READ MORE: Suspect arrested after Kelowna mayor receives death threat

“We (as politicians) take enough abuse via phone calls, via emails, but now we have to worry about our safety as well is ridiculous,” Nahal said.

She said she isn’t feeling afraid about the incident anymore, but instead is acting more cautiously.

It has also made her take a closer look at language being used online and under the cloak of anonymity.

Comments on social media in response to Nahal’s story were primarily showing support, but some she said were trying to justify the death threat.

“It goes to show how immune we’ve become to this in our society,” Nahal said.

“Adults are behaving like children… we should hold ourselves to a higher standard.”

READ MORE: Partnership aims to reduce risk of abuse for Armstrong city staff

READ MORE: Vernon pool to see price increase, hours cut


@caitleerach
Caitlin.clow@vernonmorningstar.com

Like us on Facebook and follow us on Twitter.

Get local stories you won't find anywhere else right to your inbox.
Sign up here

Just Posted

‘Difficult but necessary’ – local parks, trails, rec sites closed amid pandemic

Several closures by province in area due to physical distancing concerns

Organ donation gives Fraser Valley RCMP officer a second chance at life

Cathleen Falebrinza celebrates Green Shirt Day after receiving a double lung transplant in 2016.

Stay off the tracks and stay alert, rail police warn

Last year, seven were killed and 10 seriously injured in rail crossing, trespassing incidents

Open houses discouraged as Chilliwack realtors look for a way forward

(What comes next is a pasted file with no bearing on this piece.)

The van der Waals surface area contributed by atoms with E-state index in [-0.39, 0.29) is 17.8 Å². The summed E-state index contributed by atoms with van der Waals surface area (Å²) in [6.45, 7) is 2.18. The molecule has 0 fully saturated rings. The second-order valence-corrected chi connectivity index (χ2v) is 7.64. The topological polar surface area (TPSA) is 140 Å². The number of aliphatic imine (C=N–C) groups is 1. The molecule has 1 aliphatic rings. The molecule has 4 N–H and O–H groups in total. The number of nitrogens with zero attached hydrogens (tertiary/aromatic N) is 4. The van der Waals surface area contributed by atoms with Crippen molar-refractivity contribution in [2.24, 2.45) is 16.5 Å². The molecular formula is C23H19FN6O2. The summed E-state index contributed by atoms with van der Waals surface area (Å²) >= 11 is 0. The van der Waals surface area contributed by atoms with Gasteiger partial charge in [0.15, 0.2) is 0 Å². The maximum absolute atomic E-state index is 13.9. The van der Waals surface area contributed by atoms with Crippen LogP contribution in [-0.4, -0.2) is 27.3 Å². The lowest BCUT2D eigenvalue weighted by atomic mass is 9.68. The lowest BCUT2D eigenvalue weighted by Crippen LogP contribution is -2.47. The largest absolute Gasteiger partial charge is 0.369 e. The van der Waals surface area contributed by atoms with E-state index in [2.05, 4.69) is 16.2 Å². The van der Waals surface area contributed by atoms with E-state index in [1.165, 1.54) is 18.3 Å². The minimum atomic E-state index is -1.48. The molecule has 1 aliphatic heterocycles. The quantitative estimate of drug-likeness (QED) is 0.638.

March saw strong sales but April likely to see lower numbers

Chilliwack hospital offers thank-you message to community

Chilliwack health-care workers say they have heard everyone’s support throughout COVID-19 pandemic

Canadians awake to extra COVID-19 emergency benefit money, fear it’s a mistake

The CRA and federal officials are working to clarify the confusion around payments

BC institution has highest number of positive results for COVID-19

11 inmates in Mission test positive for coronavirus, more than any other federal prison in Canada

Easter Bunny added to B.C.’s list of essential workers

Premier John Horgan authorizes bunny to spread “eggs-ellent cheer” throughout province

COVID-19 self-isolation plan or quarantine, returning B.C. residents told

Premier John Horgan says forms must be filled out by travellers

More than 400 animals have been adopted amid pandemic: B.C. SPCA

People are taking this time of social distancing to find a loyal companion through the animal welfare group

B.C. secures motel, hotel rooms for COVID-19 shelter space

Community centres, rooms reserved for pandemic self-isolation

Sanders drops 2020 bid, leaving Biden as likely nominee

Sanders plans to talk to his supporters later Wednesday

B.C. faith leaders, Horgan discuss need for virtual religious ceremonies

Leaders were open to providing other ways to celebrate during the pandemic

Most Read